As more and more revelations appeared in the Press and the paper that I read was and is the Sunday Times, I began to realise that the suspicions that I had had about the behaviour of some medical people was possibly not as seemingly unbelievable as at first thought. The idea in my mind at the time of hassling with them was that they were trying to admit her to Geriatrics to prevent house visits.
The author/journalist Melanie Phillips and others, to my mind had written pungent articles about the treatment of the elderly in the London Sunday Times, and in December 99 I penned this following letter to Melanie Phillips along with a copy of the Age Concern letter. She acknowledged it with sympathy for my experiences, and later articles in the Sunday Times show that Ms. Phillips, I am sure, has experienced the same as myself and too many other people.
M/S Melanie Phillips,
The Sunday Times,
13 December 1999.
Dear M/S Phillips,
Please find enclosed, a copy of a letter which I wrote to Age Concern England last July against the treatment of the elderly in the UK. I have also enclosed copies of their and Age Concern Scotland responses.
I have wholeheartedly agreed with your articles recently about the abominable manner which the NHS uses in its approach to the elderly and which it also applies to carers of the elderly. Age Concern Scotland has my permission to give my name to journalists who should enquire regarding anyone who is prepared to go on record and talk of their experiences. I decided to write to you on that basis and also on the basis of other critical articles on the NHS in the Sunday Times.
With hindsight, I can only draw the conclusion that my Mother's death, if not planned, was at least hoped for and that the NHS both in and outside of hospital was instrumental in that end result. I suspect that there is a deliberate policy of non-communication on a constructive basis with an elderly patient's carer as I experienced. On virtually every occasion, there was no recognition that I was the expert on my Mother's personality and knew her in a way that no Doctor or Nurse could ever have equalled. They created within me a feeling that no attention was going to be given to my views regarding my Mother's care needs and my worries concerning suggested equipment within the home setting. I have little doubt that this is a plan which allows them to then decree that offered assistance to the carer is being rejected and then used as an excuse to withdraw/withhold the attention which is the best needed in the domestic setting. They left me, and I am sure, my Mother, with the feeling that we were just a nuisance to them, for all that there were some who seemed to recognise my work and actually said that I was doing a good job.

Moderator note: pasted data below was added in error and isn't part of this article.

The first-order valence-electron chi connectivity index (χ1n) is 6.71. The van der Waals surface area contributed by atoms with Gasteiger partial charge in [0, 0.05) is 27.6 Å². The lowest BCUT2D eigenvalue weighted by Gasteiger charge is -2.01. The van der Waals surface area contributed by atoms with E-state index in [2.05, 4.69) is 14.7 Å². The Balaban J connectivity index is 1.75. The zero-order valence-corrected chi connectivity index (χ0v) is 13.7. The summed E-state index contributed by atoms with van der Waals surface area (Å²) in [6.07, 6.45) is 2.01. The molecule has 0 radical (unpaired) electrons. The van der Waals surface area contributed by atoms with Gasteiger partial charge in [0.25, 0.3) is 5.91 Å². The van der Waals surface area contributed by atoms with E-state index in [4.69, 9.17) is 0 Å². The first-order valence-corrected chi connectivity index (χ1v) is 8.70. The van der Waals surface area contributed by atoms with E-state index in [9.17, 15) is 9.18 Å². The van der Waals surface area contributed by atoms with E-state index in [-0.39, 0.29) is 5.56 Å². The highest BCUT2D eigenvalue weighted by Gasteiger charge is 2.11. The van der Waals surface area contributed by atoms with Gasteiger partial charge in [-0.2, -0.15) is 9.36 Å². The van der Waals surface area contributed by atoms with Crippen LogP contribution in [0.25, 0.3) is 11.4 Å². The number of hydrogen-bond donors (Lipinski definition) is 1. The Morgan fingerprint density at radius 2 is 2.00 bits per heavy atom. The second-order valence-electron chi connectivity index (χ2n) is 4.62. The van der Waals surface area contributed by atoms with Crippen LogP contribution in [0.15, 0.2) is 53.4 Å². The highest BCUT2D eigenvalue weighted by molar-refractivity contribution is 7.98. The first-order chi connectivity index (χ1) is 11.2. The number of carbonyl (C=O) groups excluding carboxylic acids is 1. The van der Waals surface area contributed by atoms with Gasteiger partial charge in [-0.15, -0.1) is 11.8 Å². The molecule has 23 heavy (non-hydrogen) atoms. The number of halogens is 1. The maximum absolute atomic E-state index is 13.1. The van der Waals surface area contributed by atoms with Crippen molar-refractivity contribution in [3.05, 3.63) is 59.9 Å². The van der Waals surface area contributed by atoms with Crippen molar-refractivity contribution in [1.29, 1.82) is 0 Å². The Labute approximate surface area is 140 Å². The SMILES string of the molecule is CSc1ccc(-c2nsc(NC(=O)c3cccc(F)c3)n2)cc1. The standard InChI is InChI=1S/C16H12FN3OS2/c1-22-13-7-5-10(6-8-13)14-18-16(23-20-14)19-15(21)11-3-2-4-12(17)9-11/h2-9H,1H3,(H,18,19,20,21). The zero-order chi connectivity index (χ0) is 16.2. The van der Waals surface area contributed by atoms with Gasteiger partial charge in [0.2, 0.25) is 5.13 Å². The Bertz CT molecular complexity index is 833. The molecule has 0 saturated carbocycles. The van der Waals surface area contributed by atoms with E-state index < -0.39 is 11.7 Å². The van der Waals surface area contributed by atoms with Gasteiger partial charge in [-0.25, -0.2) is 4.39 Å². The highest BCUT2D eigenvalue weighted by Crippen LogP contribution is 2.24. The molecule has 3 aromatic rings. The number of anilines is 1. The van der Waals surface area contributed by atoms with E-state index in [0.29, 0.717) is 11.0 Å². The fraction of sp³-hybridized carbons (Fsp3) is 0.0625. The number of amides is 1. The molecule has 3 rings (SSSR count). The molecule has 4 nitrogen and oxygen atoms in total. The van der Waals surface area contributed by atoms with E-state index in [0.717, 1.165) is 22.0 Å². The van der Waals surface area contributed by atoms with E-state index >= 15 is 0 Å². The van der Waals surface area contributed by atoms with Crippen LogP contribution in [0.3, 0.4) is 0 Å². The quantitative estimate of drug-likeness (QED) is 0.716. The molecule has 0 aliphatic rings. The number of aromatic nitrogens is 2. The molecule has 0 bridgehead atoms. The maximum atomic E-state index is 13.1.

From September 97, their treatment of us worsened. A District Nursing Sister caused me a lot of stress, and I suspect, was the instigator of the Case Conference. She suggested their attending once a week to bedbath after it had been stopped, and then found fault with the washing aids I had on hand, and was the same woman who I had clashed with over the blood sample fiasco.
She didn't like sponges - they got packed up with soap. There was more than one sponge, numerous face cloths, moist wipes and J-cloths;
She didn't like moist wipes since they had perfume in them. They were changed to wipes with no perfume, alcohol or lanolin and dermatologically tested but still were unacceptable;
She didn't like the triangular wooden frame which I had considered buying for pillows/upright supportive sitting position, since the patient could slide off to the side. Hospital beds have similar devices;
She didn't like the pillows - they were inside PVC protective covers within the pillowslips as was the mattress. Hospital beds are similar.
She appeared determined to find fault with me and the NHS Trust Nursing Office was not interested either, and I already was aware from experience of GPs' indifference.
I am not surprised at recent press articles which contain accusations of NHS staff imposing euthanasia and/or murdering elderly patients through various means. Baroness Miller was lucky in that a Doctor asked her about resuscitation of her 91 year old Mother in the event of a heart attack.